Fight Terrorists in Iraq — On Our Terms OR In America — On Their Terms



June, 2004

Too often we get immersed in details and lose sight of the big picture. The case for going to war in Iraq was (and continues to be) overwhelming.

The bottom line is that Iraq was the best target for keeping terrorism away from our homes and our families.

 You constantly hear from Senators Kennedy and Kerry that we are bogged down in Iraq. But think about it. Who is bogged down in Iraq: the US or the terrorists? If Kennedy and Kerry worked for Osama they might rightfully argue that if Al Qaeda’s target is America and the West, why are their fighters “bogged down” in Baghdad and Falluja instead of fighting in Boston, New York, Washington, Chicago, and Los Angeles? Every terrorist we deal with in Iraq (whether a native Iraqi or a Syrian, Iranian, Jordanian, or Saudi import) is better exterminated there than during or after a terrorist attack at Fenway Park. 

 The WMD threat posed by Iraq provided sufficient justification for our attack but it was not the number one reason we went into Iraq. The major reason we attacked Iraq was to gain long-term, strategic advantages in the war on terror. Other, often-mentioned considerations (e.g., stopping horrendous human rights violations by Saddam and putting an end to his ugly regime) would have represented nice side benefits but, by themselves, provided insufficient justification.

 To understand the strategic imperative of attacking Iraq we need to recognize two facts: first, the terrorist movement that threatens America and Western Civilization is driven by radical Muslim fanatics, and second, Iraq is dead center, geographically, in the Muslim world. Yes, there are millions of Muslims in Indonesia, the Philippines, and northern Africa but they are all within a few miles of our aircraft carriers. Baghdad, Riyadh, Tehran, and Kabul are not.

 With Iraq, Afghanistan and the Persian Gulf already accessible to us, Iran is now surrounded on three sides. Damascus, Syria and Amman, Jordan, both with mountains protecting their western flank, are now an easy 140- 200 tank miles away over flat desert from western Iraq. Are we planning an attack? No. But it sure is nice to know that if they support a terrorist attack on the US we could drop in for lunch.

 The Muslim countries in the Middle East are a festering armpit of repression, ignorance, and hatred. Boldly attacking the center of this hellhole and replacing the premiere tyrant of the region with a government that exhibits even a semblance of openness and democracy is the fanatic terrorists’ and the nearby despots’ worst nightmare. That alone is evidence that it was a great idea. The fact that the terrorists’ reaction was to scream bloody murder and throw themselves into suicidal attacks is even better evidence of their understanding that we did precisely the right thing.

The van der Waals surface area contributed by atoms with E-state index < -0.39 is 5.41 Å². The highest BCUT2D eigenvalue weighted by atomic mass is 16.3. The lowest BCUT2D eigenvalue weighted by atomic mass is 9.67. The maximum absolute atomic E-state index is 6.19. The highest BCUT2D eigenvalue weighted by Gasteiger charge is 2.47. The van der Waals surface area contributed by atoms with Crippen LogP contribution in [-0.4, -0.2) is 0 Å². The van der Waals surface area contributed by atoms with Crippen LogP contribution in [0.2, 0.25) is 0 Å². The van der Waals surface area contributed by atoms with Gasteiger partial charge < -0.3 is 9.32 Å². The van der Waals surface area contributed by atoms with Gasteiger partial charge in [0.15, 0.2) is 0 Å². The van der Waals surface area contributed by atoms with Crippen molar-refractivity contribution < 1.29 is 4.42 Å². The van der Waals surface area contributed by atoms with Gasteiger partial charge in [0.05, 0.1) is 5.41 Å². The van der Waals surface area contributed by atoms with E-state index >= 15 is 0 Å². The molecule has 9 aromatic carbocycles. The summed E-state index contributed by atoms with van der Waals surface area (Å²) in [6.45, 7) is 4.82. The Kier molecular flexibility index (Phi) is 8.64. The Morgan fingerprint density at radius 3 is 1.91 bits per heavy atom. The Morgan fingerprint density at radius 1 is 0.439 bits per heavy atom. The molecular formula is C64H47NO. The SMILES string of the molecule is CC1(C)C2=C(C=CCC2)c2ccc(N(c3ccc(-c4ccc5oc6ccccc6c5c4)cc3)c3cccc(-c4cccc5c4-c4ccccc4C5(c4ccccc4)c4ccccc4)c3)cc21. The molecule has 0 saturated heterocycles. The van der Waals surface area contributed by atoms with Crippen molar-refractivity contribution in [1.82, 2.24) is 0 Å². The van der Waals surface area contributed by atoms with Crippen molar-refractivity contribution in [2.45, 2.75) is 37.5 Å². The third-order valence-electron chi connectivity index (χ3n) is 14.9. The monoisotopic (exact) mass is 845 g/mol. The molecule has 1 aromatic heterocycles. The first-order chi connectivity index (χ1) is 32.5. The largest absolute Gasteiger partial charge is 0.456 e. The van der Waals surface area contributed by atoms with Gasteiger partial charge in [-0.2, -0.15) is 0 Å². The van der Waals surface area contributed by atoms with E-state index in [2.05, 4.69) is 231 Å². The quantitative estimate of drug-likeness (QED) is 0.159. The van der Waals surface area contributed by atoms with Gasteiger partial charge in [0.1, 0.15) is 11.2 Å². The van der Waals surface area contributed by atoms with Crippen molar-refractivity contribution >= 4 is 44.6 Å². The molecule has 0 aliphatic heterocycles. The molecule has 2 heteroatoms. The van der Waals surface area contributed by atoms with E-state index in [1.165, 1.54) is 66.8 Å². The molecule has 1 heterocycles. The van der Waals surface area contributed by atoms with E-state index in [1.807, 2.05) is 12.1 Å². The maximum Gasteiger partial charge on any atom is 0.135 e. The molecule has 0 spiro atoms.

The terrorists know better than Kerry and Kennedy the strategic impact of our battle plan. It is the result of our actions in Iraq on the rest of the despotic Muslim world that will bear the greatest fruit for our security.

Qaddaffi’s recent capitulation is exhibit one. As we succeed in Iraq, more will follow.

 Finally, a note on WMD in Iraq. While the broader strategic advantages of toppling Saddam should have played a greater role in justifying the invasion, it is understandable that the very real threat of WMD provided an easier case for the Bush administration to make. That Saddam developed WMD and used them both during his war with Iran and on the Kurds is accepted fact. The recent attack on our forces using an IED, constructed with an artillery shell containing nerve gas (Sarin gas, 26 times as deadly as cyanide gas), provides evidence of Saddam’s history and continuing involvement with chemical weapons. Had this shell been fired as it was intended to be fired, the two precursor chemicals would have been properly mixed, a substantially greater dose of Sarin dispersed, and numerous horrible deaths would have ensued.

 Whatever the uncertainty concerning Iraq’s possession or state of development of WMD, it would have been irresponsible for any US president to ignore the potential Iraqi WMD threat and “hope for the best”.

What would Kerry and Kennedy (who also said Iraq had these weapons before the war) or an “Independent Commission” say about President Bush if he had not invaded Iraq and subsequently Sarin gas from Iraq was dispersed at Fenway Park? Our guess is they would wonder why he didn’t “connect the dots”.